Dave Dorman Gets a CLUE — His Art on Milton Bradley’s New Alien vs. Predator Edition of CLUE Game

I posted this image on Facebook today, and got several back channel messages about “How much did Dave make on this deal?” The answer? Zilch. Nada. Zero dinero. It was a work-for-hire deal for 20th Century Fox, so they can repurpose this image however they so choose. In fact, Dave had to buy his own game sample for his file, since Milton Bradley didn’t send him one. It was initially $40, but thankfully Dave forgot about it, and the post-Christmas price dropped down to $13, so he just bought it on Amazon. Hopefully this has dispelled the notion out there that if you (or your artwork) is famous, you’re wealthy because of it.

Dave Gets a CLUE!

 

See Jack. See Jack Draw. Draw, Jack, Draw!

Once people realize that Dave has a son, Dave’s often asked if Jack can draw. The short answer is “Yes, when he feels like it.” Nothing gets me more aggravated than when Jack half-assed rushes through creating a greeting card for his teacher or his Grandma, because I know what he’s been capable of since an early age. He can draw from his head, just like Dave, whereas I must have reference of some kind. Jack can draw varied perspectives and angles and even though they’re simple drawings, they’re very complex. Here’s a recent piece he just did that I found crumpled up in his backpack.

Graphite Dogs by Jack - Blue Dog article Rodrigue better watch his back...!

Graphite Dogs by Jack – Blue Dog art resellers better watch their backs…! Competition is coming…

And had I not witnessed this with my own eyes, I wouldn’t have believed it, but Jack drew this from his head, with no reference, at age 6.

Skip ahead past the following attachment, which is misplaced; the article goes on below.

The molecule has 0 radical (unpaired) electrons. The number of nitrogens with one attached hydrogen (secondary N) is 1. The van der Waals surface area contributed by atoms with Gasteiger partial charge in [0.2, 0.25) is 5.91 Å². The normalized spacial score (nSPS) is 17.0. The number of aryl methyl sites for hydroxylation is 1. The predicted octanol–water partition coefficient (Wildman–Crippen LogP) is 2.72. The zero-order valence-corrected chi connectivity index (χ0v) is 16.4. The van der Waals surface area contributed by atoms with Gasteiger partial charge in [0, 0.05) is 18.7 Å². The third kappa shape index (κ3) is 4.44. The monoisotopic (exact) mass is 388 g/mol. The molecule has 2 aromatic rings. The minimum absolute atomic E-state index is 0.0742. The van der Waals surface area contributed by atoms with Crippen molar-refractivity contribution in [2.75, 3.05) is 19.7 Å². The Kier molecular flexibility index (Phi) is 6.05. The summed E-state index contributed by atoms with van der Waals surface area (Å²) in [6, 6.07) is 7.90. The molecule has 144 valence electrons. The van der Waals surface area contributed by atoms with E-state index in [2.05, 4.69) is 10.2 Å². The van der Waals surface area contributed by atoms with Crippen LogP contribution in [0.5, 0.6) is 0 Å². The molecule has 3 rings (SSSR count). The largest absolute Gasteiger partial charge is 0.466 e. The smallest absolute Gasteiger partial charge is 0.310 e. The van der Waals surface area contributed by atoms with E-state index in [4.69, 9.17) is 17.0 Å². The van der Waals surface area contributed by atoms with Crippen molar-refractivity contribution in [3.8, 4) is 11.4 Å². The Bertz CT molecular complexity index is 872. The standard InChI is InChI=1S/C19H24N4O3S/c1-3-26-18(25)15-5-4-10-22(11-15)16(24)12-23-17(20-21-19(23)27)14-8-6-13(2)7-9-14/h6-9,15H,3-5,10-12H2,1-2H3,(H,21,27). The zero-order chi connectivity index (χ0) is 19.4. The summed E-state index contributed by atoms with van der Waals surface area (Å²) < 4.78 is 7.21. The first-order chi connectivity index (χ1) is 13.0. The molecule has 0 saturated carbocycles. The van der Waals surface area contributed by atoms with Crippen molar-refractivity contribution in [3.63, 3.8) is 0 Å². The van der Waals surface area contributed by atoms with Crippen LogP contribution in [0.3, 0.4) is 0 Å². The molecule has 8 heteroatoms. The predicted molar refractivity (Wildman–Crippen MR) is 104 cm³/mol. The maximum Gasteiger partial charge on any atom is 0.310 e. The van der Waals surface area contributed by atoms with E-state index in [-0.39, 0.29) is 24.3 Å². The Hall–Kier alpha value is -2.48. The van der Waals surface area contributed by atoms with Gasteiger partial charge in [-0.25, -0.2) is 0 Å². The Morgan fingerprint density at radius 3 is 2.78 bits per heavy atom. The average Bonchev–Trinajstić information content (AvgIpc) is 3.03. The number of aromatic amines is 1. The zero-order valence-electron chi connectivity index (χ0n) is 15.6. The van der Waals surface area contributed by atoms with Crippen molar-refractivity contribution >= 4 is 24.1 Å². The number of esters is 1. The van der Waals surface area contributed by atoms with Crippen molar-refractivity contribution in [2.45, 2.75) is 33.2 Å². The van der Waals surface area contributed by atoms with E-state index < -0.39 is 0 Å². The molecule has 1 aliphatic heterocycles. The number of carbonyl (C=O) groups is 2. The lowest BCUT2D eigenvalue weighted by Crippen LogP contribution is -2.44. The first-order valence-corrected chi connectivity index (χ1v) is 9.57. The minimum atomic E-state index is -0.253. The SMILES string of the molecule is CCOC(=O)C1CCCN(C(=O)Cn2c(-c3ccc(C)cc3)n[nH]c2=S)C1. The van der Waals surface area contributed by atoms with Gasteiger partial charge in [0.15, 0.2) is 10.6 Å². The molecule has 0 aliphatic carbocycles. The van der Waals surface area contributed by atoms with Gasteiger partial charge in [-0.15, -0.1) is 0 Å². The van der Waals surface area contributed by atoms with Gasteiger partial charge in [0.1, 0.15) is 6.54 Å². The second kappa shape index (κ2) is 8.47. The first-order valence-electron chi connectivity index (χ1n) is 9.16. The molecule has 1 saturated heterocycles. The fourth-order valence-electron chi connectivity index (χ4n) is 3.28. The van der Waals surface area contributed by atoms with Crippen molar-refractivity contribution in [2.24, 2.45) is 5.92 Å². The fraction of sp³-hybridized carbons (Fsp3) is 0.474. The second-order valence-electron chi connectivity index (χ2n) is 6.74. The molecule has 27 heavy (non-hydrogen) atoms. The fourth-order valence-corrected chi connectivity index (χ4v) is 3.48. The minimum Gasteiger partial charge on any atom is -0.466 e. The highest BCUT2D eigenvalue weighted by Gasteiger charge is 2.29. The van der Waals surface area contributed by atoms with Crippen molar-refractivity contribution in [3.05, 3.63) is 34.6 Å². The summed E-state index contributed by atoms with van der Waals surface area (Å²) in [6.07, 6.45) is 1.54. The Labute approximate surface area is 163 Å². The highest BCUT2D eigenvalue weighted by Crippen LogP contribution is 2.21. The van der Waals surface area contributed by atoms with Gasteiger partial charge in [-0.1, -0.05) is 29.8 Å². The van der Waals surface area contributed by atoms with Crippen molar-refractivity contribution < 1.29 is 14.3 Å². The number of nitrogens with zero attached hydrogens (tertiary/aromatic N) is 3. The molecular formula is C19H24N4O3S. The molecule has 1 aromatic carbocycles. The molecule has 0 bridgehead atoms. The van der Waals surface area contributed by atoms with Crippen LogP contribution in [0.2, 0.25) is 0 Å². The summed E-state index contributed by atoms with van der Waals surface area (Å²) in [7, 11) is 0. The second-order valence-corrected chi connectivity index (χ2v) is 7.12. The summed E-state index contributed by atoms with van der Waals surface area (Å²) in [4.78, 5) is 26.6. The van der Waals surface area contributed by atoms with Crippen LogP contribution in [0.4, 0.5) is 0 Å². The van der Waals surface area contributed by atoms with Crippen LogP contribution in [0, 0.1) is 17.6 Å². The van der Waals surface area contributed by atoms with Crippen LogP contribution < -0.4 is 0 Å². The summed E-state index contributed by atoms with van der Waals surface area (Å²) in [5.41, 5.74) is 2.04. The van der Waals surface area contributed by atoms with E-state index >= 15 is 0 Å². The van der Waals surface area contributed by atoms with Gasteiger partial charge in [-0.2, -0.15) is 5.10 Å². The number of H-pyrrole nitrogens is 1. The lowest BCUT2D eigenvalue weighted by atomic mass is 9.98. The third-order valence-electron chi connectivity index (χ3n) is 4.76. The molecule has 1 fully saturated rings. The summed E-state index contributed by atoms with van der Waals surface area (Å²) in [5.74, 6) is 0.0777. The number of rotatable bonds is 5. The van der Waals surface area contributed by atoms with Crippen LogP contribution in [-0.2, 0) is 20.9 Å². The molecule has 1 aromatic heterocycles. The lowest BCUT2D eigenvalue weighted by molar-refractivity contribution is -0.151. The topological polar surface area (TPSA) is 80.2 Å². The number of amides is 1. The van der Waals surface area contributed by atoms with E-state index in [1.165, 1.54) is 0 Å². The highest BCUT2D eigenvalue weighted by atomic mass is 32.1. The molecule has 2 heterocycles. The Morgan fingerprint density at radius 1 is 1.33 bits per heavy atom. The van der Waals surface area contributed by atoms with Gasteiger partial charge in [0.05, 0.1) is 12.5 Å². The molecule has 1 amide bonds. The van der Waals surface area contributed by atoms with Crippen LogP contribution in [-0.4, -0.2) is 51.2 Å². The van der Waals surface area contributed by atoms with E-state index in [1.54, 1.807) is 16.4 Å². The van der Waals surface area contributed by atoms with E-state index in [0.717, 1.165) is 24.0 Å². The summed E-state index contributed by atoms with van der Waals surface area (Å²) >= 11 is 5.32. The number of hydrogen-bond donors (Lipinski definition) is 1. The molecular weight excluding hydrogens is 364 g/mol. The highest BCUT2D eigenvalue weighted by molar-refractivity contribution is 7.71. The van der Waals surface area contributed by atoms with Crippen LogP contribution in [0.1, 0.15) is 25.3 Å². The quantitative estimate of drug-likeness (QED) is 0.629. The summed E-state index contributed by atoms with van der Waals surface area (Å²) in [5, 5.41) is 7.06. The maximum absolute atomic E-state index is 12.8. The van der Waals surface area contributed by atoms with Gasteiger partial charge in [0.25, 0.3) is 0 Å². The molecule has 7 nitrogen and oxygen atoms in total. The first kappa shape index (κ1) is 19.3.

Cosmo from "Fairly Odd Parents" as done by Jack at age 6.

Cosmo from “Fairly Odd Parents” as drawn by Jack at age 6, out of his head, with no photo reference in sight.

And here’s Jack’s piece de resistance, which still makes me laugh. I remember I was so proud of Jack’s little pre-school drawing. All of my friends–plus Dave–thought it was hilarious that I (of all people) didn’t notice the phallic aesthetic to this piece. My practical joker friend Nancy (do I have any other category of friends?) asked to borrow the piece, on the premise of showing it to her daughters. I was so proud of it, I loaned it to her without question. The next thing I knew, I was the recipient of a glass cutting board made of Jack’s phallic art, as seen below. It remains one of my most prized possessions – that piece I’d grab to save as I ran out the door if, God forbid, the house were ever on fire.

"The Angry Pecker" by Jack Dorman, age 3.

“The Angry Pecker” by Jack Dorman, age 3.

I was razzing Dave the other day that I sold my first piece of art at an earlier age than he did, and then Jack inserted that he had us both beat – he convinced some kind stranger to buy his art at Star Wars Celebration for $10 when he was merely 6 years old. I reminded Jack that it was a pity sale, but he stood his ground in the debate.

I hope the kind stranger held onto it. It could be worth something someday…

The Blessing and the Curse of Work-for-Hire Illustration

File this under: “The Artist is always the last to know.” One of Dave’s fans just posted on Facebook that Dave’s artwork is on a free puzzle inside of Star Wars lunch boxes now for sale at Walgreen’s:

Dave Dorman artwork on puzzle inside of Star Wars lunch boxes, now in retail stores

Dave Dorman artwork on puzzle inside of Star Wars lunch boxes, now in retail stores